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Hoops Children’s Hospital To welcome first patients

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By JAMES E. CASTO
For The State Journal

The new Hoops Family Children’s Hospital is set to serve its first eight patients June 24.

The young patients’ admission to the hospital will mark completion of its first phase of construction, said Bunny Smith, the hospital’s executive director.

“This is an exciting time for us,” Smith said. “This entire process — from fundraising to planning to construction — has been magical in the ways the community and our physicians and staff have supported and assisted with the project.

“This is more than just a construction project; this is building an environment of caring and healing here at home.”

A private open house to show off the new rooms is scheduled June 17 for hospital staff and donors. A public open house will be scheduled later, said Charles Shumaker, media and community relations manager at Cabell Huntington Hospital.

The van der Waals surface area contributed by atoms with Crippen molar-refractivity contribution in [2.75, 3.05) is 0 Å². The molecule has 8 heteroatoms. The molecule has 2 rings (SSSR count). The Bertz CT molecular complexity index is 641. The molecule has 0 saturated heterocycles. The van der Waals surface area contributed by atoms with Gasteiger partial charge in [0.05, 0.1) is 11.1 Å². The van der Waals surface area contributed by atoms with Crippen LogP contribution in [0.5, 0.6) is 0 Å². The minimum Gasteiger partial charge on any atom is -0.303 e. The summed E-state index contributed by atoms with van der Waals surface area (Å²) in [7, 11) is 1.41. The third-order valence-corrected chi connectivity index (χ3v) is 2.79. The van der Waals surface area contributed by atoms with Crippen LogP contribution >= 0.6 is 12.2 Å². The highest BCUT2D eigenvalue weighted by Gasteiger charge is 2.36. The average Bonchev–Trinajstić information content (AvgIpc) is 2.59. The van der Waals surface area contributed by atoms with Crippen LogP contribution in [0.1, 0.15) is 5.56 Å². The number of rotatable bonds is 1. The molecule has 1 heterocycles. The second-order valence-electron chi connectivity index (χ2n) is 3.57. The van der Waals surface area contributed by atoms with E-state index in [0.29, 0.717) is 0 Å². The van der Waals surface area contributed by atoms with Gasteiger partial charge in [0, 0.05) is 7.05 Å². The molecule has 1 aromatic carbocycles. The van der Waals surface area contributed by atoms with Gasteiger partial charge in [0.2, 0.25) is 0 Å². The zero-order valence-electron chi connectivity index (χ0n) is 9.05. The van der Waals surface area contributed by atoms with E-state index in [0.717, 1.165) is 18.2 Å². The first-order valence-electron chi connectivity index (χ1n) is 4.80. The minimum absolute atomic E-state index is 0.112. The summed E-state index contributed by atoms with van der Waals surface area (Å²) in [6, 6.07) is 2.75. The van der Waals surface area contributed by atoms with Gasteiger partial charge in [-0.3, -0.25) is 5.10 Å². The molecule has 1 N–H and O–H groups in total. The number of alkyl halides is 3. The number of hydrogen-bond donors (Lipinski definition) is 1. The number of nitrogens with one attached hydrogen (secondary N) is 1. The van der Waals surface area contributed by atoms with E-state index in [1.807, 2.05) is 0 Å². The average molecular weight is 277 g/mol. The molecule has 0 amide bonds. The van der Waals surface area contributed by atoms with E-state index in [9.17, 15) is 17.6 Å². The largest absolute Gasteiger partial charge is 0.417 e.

When complete, the Hoops Hospital will be the only children’s hospital in the Huntington area. It’s been described as “a hospital within a hospital.”

Cabell Huntington created 200 new beds when it recently opened its new North Patient Tower. This freed up existing space on the fifth floor that was gutted and is now being reconstructed for the children’s hospital.

Hospital officials have noted that using existing space for the new children’s hospital not only avoids the cost of constructing a new building but also means the new hospital can use existing laboratories and services that otherwise would have to be duplicated elsewhere.

The new, 71-bed facility is being built in phases. The upcoming opening of the first eight rooms marks the successful completion of the hospital’s first phase.

Fundraising for the new hospital began in 2008 with a goal of $12 million. The campaign reached that goal and then surpassed it. The total contributed or pledged is now nearing $13 million.

The largest single contribution to the project, $3 million, has come from coal industry executive Jeff Hoops, whose family is honored in the project’s name.